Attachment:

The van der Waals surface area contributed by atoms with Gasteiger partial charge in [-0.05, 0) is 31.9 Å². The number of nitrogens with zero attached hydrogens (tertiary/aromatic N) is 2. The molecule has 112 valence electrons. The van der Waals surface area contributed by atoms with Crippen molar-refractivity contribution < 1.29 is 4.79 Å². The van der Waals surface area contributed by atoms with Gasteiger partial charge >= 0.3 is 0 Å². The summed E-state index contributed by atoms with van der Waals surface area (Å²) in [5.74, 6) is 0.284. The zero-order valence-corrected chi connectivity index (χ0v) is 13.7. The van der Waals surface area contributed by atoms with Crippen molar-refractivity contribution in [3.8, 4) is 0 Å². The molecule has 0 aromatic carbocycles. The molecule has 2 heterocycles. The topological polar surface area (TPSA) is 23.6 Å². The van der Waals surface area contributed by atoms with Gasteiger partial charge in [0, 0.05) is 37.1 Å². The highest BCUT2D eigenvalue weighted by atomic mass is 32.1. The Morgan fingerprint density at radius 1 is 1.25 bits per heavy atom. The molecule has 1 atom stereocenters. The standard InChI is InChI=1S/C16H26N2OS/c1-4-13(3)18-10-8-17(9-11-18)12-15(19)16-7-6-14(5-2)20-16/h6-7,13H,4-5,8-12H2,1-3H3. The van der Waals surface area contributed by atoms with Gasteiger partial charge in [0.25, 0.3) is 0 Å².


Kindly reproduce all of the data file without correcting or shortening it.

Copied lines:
The van der Waals surface area contributed by atoms with Gasteiger partial charge in [-0.05, 0) is 31.9 Å². The number of nitrogens with zero attached hydrogens (tertiary/aromatic N) is 2. The molecule has 112 valence electrons. The van der Waals surface area contributed by atoms with Crippen molar-refractivity contribution < 1.29 is 4.79 Å². The van der Waals surface area contributed by atoms with Gasteiger partial charge >= 0.3 is 0 Å². The summed E-state index contributed by atoms with van der Waals surface area (Å²) in [5.74, 6) is 0.284. The zero-order valence-corrected chi connectivity index (χ0v) is 13.7. The van der Waals surface area contributed by atoms with Crippen molar-refractivity contribution in [3.8, 4) is 0 Å². The molecule has 0 aromatic carbocycles. The molecule has 2 heterocycles. The topological polar surface area (TPSA) is 23.6 Å². The van der Waals surface area contributed by atoms with Gasteiger partial charge in [0, 0.05) is 37.1 Å². The highest BCUT2D eigenvalue weighted by atomic mass is 32.1. The Morgan fingerprint density at radius 1 is 1.25 bits per heavy atom. The molecule has 1 atom stereocenters. The standard InChI is InChI=1S/C16H26N2OS/c1-4-13(3)18-10-8-17(9-11-18)12-15(19)16-7-6-14(5-2)20-16/h6-7,13H,4-5,8-12H2,1-3H3. The van der Waals surface area contributed by atoms with Gasteiger partial charge in [0.25, 0.3) is 0 Å².